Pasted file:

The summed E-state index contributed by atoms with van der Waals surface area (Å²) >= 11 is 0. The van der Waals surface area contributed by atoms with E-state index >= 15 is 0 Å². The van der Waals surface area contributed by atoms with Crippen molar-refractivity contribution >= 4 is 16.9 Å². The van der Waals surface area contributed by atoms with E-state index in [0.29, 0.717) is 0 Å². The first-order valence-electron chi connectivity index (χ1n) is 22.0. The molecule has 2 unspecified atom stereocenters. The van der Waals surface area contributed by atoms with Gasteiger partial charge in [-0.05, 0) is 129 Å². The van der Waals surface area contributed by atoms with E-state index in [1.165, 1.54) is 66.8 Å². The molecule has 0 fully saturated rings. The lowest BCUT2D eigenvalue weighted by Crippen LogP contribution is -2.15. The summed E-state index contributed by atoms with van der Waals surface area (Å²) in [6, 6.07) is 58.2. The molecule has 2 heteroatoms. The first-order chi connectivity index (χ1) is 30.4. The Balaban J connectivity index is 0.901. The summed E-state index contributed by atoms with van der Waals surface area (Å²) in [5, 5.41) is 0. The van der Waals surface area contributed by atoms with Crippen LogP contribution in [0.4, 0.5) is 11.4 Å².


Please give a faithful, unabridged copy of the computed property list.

The summed E-state index contributed by atoms with van der Waals surface area (Å²) >= 11 is 0. The van der Waals surface area contributed by atoms with E-state index >= 15 is 0 Å². The van der Waals surface area contributed by atoms with Crippen molar-refractivity contribution >= 4 is 16.9 Å². The van der Waals surface area contributed by atoms with E-state index in [0.29, 0.717) is 0 Å². The first-order valence-electron chi connectivity index (χ1n) is 22.0. The molecule has 2 unspecified atom stereocenters. The van der Waals surface area contributed by atoms with Gasteiger partial charge in [-0.05, 0) is 129 Å². The van der Waals surface area contributed by atoms with E-state index in [1.165, 1.54) is 66.8 Å². The molecule has 0 fully saturated rings. The lowest BCUT2D eigenvalue weighted by Crippen LogP contribution is -2.15. The summed E-state index contributed by atoms with van der Waals surface area (Å²) in [6, 6.07) is 58.2. The molecule has 2 heteroatoms. The first-order chi connectivity index (χ1) is 30.4. The Balaban J connectivity index is 0.901. The summed E-state index contributed by atoms with van der Waals surface area (Å²) in [5, 5.41) is 0. The van der Waals surface area contributed by atoms with Crippen LogP contribution in [0.4, 0.5) is 11.4 Å².